A brand new KLM Boeing 777-300ER was being pushed back from its gate at Amsterdam’s Schiphol, before the overwing jet bridge was clear!
When looking at incidents or accidents, we typically write a bit about the history of the aircraft in question. In the case of KLM’s 777 ground incident, it’s going to be rather short. This 777-300ER first flew on the 9th of December last year. KLM are obviously its only operator, from the 24th of March, when they took delivery of it. Yes, the airline had it for less than a month! It has registration PH-BVV. The airline named it after Cocos Island National Park.
This KLM Boeing 777 incident happened in Amsterdam Schiphol International Airport (EHAM) in the Netherlands. The aircraft was about to depart as flight KL895, for Seoul International (RKSI), in South Korea. This was a cargo-in-cabin flight, so there were no passengers aboard. Unfortunately, the distance it travelled was only around 8-10 metres (25-32 feet), backwards. As it turns out, it was 8-10 metres too many.
At many international airports, it is possible to attach two jet bridges to two separate aircraft doors, for quicker boarding. It is a bit more rare for one of these jet bridges to reach the rear half of the aircraft, going over the wing. Schiphol employs such an unusual setup, with the rearmost jet bridge being suspended from a superstructure.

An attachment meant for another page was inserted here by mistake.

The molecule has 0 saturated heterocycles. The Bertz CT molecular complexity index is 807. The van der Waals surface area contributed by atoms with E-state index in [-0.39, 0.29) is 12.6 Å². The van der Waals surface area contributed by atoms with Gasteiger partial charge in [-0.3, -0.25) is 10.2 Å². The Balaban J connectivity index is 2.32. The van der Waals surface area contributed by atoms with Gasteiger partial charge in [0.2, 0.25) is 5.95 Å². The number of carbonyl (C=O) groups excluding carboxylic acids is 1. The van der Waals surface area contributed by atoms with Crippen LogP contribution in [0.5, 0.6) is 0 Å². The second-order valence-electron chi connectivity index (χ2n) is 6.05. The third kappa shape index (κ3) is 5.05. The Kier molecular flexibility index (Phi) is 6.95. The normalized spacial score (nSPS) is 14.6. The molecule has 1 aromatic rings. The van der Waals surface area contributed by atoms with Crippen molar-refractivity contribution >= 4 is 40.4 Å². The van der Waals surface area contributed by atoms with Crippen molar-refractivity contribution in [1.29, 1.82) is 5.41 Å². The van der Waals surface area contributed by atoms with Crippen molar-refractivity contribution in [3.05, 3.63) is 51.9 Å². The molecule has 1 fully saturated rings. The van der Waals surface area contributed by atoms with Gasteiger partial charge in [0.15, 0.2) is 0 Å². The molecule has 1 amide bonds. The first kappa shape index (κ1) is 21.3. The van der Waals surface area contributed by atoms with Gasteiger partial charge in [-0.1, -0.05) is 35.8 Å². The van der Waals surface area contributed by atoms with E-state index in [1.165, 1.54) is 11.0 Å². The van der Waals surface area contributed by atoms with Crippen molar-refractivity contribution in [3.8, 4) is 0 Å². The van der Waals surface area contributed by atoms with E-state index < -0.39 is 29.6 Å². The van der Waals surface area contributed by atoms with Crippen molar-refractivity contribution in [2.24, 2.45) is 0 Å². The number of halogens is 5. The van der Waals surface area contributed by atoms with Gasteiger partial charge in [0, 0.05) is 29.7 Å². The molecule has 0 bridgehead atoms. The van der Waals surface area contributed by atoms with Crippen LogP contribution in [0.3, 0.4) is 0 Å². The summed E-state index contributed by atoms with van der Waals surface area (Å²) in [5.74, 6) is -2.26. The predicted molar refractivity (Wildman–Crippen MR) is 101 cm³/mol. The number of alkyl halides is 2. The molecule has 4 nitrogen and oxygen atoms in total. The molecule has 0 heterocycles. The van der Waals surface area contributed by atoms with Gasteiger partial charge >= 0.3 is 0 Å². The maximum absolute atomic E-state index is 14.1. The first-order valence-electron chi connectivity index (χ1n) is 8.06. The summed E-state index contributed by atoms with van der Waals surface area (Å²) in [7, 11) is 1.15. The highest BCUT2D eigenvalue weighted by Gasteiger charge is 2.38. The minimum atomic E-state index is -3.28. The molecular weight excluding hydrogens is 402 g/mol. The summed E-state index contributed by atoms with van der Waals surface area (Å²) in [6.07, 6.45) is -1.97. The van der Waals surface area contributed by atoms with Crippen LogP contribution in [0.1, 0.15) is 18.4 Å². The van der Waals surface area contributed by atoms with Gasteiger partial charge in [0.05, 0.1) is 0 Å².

KLM Boeing 777 Mishap – Looking For A Cause
It appears that there was a problem with the mechanism of the jet bridge, as KLM’s Boeing 777 was getting its pushback. A KLM spokesperson made a statement, about the Boeing 777’s mishap:
“On April 22, a Boeing 777 aircraft hit the bridge during pushback, which was in too low a position due to a malfunction. This caused minor damage to the wing of the aircraft. This damage is now being repaired.”
However from the pictures, the circumstances of the incident seem less straight-forward. The jet bridge isn’t just too low on the KLM Boeing 777’s wing, it also appears to be attached. Whether human error or a malfunction, authorities will be looking into the details of the incident. As a cargo-only flight, the airline will be looking to see if the unusual nature of the operation played a role.
We don’t know how severe the damage was to KLM’s new Boeing 777. There have been some unusual ground handling incidents during the pandemic, it seems. We saw another one at Schiphol, involving two parked/retired KLM jets, only a few months ago.
We sometimes forget that airports have seen the strain of these times at least as much as the airlines have. Airports serve important secondary uses for authorities, beyond their commercial role. So authorities and governments will generally try to keep them operating, often with fewer staff. From its side, KLM should have the necessary technicians to repair the unfortunate Boeing 777, soon. They presently appear to plan to fly it to New York (KJFK) on the 25th of April, as flight KL641. All’s well that ends well?